It seems like the government isn't entirely sure how workers in the nation's poultry industry are actually doing when it comes to workplace safety, accidents, injuries and illnesses. The picture you get probably depends on which report you read.
The U.S. Bureau of Labor Statistics released employer-reported data for 2015 on accidents and illnesses suffered by the nation's poultry workers that's heavily at odds with the data coming out the 2015 report by the Government Accountability Office. The difference probably lies in the fact that the Bureau of Labor Statistics takes its figures from what employers tell them. The GAO, on the other hand, takes its information from audits, onsite inspections and investigations.
According to the GAO, workers in the poultry industry face the same dangers in 2015 that they did in 2005, such as things like limbs mangled in machinery that's moving too fast, fingers crushed by equipment without adequate safeguards, painful repetitive trauma injuries from long hours at the same task without relief and sickness brought on by breathing in caustic disinfectants for hours at a time.
Worse, the GAO, along with the Occupational Safety and Health Administration, both say that employees are being denied the right to report their injuries in order to keep statistics artificially low. Workers are being sent back to the line with minimal or no care after accidents so that the poultry companies don't have to report the injuries or make expensive claims under workers' compensation.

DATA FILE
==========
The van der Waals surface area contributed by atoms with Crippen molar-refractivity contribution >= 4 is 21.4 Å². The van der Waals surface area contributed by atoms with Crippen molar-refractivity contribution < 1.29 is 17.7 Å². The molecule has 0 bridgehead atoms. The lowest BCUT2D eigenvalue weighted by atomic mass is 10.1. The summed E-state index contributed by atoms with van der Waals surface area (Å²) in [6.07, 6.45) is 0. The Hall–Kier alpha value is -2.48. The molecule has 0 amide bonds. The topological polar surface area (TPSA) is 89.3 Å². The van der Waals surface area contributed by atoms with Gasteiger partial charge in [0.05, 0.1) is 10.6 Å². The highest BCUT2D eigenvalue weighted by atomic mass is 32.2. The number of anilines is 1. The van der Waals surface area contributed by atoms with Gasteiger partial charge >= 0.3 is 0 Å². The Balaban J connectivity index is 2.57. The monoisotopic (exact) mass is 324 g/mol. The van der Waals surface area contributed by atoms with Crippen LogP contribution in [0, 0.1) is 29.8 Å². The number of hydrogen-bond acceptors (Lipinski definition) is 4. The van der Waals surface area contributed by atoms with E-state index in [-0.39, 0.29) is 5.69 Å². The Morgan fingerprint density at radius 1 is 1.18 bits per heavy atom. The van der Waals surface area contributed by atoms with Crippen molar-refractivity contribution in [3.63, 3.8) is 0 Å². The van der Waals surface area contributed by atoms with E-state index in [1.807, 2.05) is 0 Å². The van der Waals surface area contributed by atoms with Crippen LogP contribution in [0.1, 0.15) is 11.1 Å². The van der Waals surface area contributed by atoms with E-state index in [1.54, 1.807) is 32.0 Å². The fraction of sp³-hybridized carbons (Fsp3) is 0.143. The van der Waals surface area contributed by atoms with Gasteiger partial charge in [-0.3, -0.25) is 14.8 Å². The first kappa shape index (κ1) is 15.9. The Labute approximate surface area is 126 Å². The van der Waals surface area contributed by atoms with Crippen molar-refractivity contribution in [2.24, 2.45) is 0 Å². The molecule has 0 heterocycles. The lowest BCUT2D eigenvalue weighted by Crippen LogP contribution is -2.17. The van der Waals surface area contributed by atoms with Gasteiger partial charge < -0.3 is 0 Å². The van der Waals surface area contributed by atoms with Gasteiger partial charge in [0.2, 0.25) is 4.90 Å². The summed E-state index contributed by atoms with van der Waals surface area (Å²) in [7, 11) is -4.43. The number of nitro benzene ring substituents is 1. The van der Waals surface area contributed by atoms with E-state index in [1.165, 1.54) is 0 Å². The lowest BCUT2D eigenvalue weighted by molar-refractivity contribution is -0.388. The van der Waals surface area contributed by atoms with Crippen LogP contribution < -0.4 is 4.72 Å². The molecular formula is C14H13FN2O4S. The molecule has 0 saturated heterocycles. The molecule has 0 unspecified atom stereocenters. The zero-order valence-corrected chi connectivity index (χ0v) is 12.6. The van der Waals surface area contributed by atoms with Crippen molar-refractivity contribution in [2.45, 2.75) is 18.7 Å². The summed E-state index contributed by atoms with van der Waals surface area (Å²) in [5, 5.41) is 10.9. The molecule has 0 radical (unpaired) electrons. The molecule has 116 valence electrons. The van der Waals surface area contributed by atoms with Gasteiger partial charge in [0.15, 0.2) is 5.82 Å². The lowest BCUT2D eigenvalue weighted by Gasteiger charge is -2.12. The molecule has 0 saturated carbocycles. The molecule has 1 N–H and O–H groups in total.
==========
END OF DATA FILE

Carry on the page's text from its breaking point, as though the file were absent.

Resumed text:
Many of the workers, who are often uneducated or immigrants, don't realize they can seek help for their situation. They may not realize that they have a legal right to ask for medical care if they're injured on the job. They also fear retaliation—sometimes rightfully—if they protest being sent back to the line, try to take a day off to get treatment or complain about unsafe working conditions.
Many may not even realize that they can even seek help by contacting OSHA about an employer who refuses to report their injuries. For many of these workers, the end only comes when they finally suffer a workplace accident that forces them to quit or develop a repetitive strain injury without ever seeking the compensation they might be legally entitled to for their injuries through workers' compensation.
Source: NELP, "Poultry Industry's Underreporting Of Workplace Injuries Fouls BLS Injury Data," Deborah Berkowitz, Nov. 04, 2016